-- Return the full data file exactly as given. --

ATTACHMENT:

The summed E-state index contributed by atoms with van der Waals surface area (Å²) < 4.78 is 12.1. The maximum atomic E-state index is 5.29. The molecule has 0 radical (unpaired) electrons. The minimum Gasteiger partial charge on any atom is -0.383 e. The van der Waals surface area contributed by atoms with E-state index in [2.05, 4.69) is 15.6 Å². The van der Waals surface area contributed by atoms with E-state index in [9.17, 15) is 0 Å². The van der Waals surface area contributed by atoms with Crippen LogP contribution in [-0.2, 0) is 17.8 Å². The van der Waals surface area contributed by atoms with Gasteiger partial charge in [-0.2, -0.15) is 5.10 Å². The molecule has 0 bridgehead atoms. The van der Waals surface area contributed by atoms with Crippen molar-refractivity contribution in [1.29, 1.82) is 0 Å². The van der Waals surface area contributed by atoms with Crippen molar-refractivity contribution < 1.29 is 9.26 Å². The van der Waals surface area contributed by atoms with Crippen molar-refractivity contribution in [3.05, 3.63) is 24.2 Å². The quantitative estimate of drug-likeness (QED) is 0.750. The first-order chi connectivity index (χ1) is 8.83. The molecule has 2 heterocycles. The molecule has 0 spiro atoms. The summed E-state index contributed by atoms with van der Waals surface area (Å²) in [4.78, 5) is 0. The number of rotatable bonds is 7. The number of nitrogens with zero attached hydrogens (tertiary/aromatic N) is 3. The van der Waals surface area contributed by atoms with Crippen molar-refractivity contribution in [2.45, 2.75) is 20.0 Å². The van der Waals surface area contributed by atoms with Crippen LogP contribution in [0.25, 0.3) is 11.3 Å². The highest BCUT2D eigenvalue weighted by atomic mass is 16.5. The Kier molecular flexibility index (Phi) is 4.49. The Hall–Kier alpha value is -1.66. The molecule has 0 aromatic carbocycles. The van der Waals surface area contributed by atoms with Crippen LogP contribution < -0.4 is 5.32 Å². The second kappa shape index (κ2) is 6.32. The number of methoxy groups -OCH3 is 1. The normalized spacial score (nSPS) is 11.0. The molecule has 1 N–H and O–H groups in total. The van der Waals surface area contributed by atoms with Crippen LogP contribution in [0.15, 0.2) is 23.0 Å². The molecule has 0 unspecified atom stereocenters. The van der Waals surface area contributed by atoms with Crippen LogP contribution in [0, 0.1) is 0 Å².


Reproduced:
The summed E-state index contributed by atoms with van der Waals surface area (Å²) < 4.78 is 12.1. The maximum atomic E-state index is 5.29. The molecule has 0 radical (unpaired) electrons. The minimum Gasteiger partial charge on any atom is -0.383 e. The van der Waals surface area contributed by atoms with E-state index in [2.05, 4.69) is 15.6 Å². The van der Waals surface area contributed by atoms with E-state index in [9.17, 15) is 0 Å². The van der Waals surface area contributed by atoms with Crippen LogP contribution in [-0.2, 0) is 17.8 Å². The van der Waals surface area contributed by atoms with Gasteiger partial charge in [-0.2, -0.15) is 5.10 Å². The molecule has 0 bridgehead atoms. The van der Waals surface area contributed by atoms with Crippen molar-refractivity contribution in [1.29, 1.82) is 0 Å². The van der Waals surface area contributed by atoms with Crippen molar-refractivity contribution < 1.29 is 9.26 Å². The van der Waals surface area contributed by atoms with Crippen molar-refractivity contribution in [3.05, 3.63) is 24.2 Å². The quantitative estimate of drug-likeness (QED) is 0.750. The first-order chi connectivity index (χ1) is 8.83. The molecule has 2 heterocycles. The molecule has 0 spiro atoms. The summed E-state index contributed by atoms with van der Waals surface area (Å²) in [4.78, 5) is 0. The number of rotatable bonds is 7. The number of nitrogens with zero attached hydrogens (tertiary/aromatic N) is 3. The van der Waals surface area contributed by atoms with Crippen molar-refractivity contribution in [2.45, 2.75) is 20.0 Å². The van der Waals surface area contributed by atoms with Crippen LogP contribution in [0.25, 0.3) is 11.3 Å². The highest BCUT2D eigenvalue weighted by atomic mass is 16.5. The Kier molecular flexibility index (Phi) is 4.49. The Hall–Kier alpha value is -1.66. The molecule has 0 aromatic carbocycles. The van der Waals surface area contributed by atoms with Crippen LogP contribution < -0.4 is 5.32 Å². The second kappa shape index (κ2) is 6.32. The number of methoxy groups -OCH3 is 1. The normalized spacial score (nSPS) is 11.0. The molecule has 1 N–H and O–H groups in total. The van der Waals surface area contributed by atoms with Crippen LogP contribution in [0.15, 0.2) is 23.0 Å². The molecule has 0 unspecified atom stereocenters. The van der Waals surface area contributed by atoms with Crippen LogP contribution in [0, 0.1) is 0 Å².